Conflict of laws Foreign proceedings. The Chancery Division dismissed the applicant bankrupt's application for an anti-suit injunction in respect of proceedings brought by the respondent bank in the United States of America. The court held, inter alia, that it could not be regarded as oppressive or unfair or in any way improper for the question whether the bank should be allowed to maintain its action in the US on an English debt or whether those proceedings should be stayed or dismissed on the basis that the applicant had become discharged from his debts under the British statute, or indeed whether there should be any restriction on enforcement on post-discharge assets, to be determined by the New York court.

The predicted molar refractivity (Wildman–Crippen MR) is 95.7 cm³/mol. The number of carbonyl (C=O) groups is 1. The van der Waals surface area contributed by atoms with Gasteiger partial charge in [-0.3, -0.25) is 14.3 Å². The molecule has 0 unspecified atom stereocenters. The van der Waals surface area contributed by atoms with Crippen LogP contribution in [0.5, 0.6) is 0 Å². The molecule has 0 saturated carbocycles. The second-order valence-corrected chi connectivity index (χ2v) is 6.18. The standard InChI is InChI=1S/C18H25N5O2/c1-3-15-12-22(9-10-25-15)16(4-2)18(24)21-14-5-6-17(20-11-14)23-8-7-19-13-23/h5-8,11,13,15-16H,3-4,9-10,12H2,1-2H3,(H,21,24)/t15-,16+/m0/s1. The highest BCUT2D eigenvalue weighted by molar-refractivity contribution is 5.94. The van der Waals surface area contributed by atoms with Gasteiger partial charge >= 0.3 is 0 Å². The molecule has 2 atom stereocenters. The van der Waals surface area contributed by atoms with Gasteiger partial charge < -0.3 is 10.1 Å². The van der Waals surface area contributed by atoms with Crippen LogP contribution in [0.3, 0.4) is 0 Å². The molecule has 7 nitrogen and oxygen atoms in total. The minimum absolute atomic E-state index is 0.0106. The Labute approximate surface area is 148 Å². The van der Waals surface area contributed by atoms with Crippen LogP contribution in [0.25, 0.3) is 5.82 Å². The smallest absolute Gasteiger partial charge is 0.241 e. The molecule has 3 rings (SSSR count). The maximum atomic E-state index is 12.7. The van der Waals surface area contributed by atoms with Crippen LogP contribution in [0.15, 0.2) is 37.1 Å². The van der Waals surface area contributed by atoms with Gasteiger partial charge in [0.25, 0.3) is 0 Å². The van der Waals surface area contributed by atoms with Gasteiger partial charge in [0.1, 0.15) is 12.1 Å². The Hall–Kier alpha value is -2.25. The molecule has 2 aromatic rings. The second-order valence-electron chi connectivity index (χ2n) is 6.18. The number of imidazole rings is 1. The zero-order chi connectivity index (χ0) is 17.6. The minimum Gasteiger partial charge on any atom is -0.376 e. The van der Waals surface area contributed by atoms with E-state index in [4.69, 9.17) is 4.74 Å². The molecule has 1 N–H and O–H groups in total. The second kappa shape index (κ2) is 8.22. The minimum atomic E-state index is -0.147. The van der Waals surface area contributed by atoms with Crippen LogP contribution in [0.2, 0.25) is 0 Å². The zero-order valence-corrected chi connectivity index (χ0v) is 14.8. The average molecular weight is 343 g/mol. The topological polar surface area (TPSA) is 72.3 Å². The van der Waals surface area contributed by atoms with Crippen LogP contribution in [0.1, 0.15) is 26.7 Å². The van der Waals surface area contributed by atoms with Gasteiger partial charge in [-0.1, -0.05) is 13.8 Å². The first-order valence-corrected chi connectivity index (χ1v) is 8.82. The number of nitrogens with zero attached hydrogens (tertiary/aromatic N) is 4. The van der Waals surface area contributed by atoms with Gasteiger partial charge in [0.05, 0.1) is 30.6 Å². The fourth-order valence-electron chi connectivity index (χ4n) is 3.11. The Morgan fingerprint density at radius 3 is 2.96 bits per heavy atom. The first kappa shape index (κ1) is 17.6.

Town and country planning Permission for development. The interested party obtained planning permission for a proposed redevelopment of Twickenham rail station. The claimant applied for judicial review of the grant of planning permission on the basis, inter alia, that the defendant local authority had failed to take into account a material consideration in the form of a report (the TAP report). The Court of Appeal, Civil Division, dismissed the claimant's appeal as the failure of the authority's planning committee to take the TAP report into account had not amounted to a breach of the statutory duty to have regard to material considerations.